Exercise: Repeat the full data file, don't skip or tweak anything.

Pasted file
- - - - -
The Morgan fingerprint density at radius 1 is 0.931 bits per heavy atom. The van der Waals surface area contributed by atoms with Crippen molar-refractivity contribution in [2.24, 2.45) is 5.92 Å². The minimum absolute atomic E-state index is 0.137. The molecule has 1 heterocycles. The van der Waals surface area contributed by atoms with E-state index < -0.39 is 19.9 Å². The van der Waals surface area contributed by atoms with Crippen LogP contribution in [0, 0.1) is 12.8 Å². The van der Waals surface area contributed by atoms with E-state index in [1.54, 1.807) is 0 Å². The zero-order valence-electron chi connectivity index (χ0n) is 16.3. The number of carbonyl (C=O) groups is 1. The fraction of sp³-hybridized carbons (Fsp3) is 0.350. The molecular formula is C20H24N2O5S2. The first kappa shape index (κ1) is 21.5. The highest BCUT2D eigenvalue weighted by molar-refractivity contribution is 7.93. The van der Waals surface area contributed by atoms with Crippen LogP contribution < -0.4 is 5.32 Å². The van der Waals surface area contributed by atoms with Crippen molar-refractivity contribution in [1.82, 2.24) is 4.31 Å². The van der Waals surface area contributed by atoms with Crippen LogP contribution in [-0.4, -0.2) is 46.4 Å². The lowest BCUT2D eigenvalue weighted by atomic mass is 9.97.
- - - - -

The Morgan fingerprint density at radius 1 is 0.931 bits per heavy atom. The van der Waals surface area contributed by atoms with Crippen molar-refractivity contribution in [2.24, 2.45) is 5.92 Å². The minimum absolute atomic E-state index is 0.137. The molecule has 1 heterocycles. The van der Waals surface area contributed by atoms with E-state index < -0.39 is 19.9 Å². The van der Waals surface area contributed by atoms with Crippen LogP contribution in [0, 0.1) is 12.8 Å². The van der Waals surface area contributed by atoms with E-state index in [1.54, 1.807) is 0 Å². The zero-order valence-electron chi connectivity index (χ0n) is 16.3. The number of carbonyl (C=O) groups is 1. The fraction of sp³-hybridized carbons (Fsp3) is 0.350. The molecular formula is C20H24N2O5S2. The first kappa shape index (κ1) is 21.5. The highest BCUT2D eigenvalue weighted by molar-refractivity contribution is 7.93. The van der Waals surface area contributed by atoms with Crippen LogP contribution < -0.4 is 5.32 Å². The van der Waals surface area contributed by atoms with Crippen molar-refractivity contribution in [1.82, 2.24) is 4.31 Å². The van der Waals surface area contributed by atoms with Crippen LogP contribution in [-0.4, -0.2) is 46.4 Å². The lowest BCUT2D eigenvalue weighted by atomic mass is 9.97.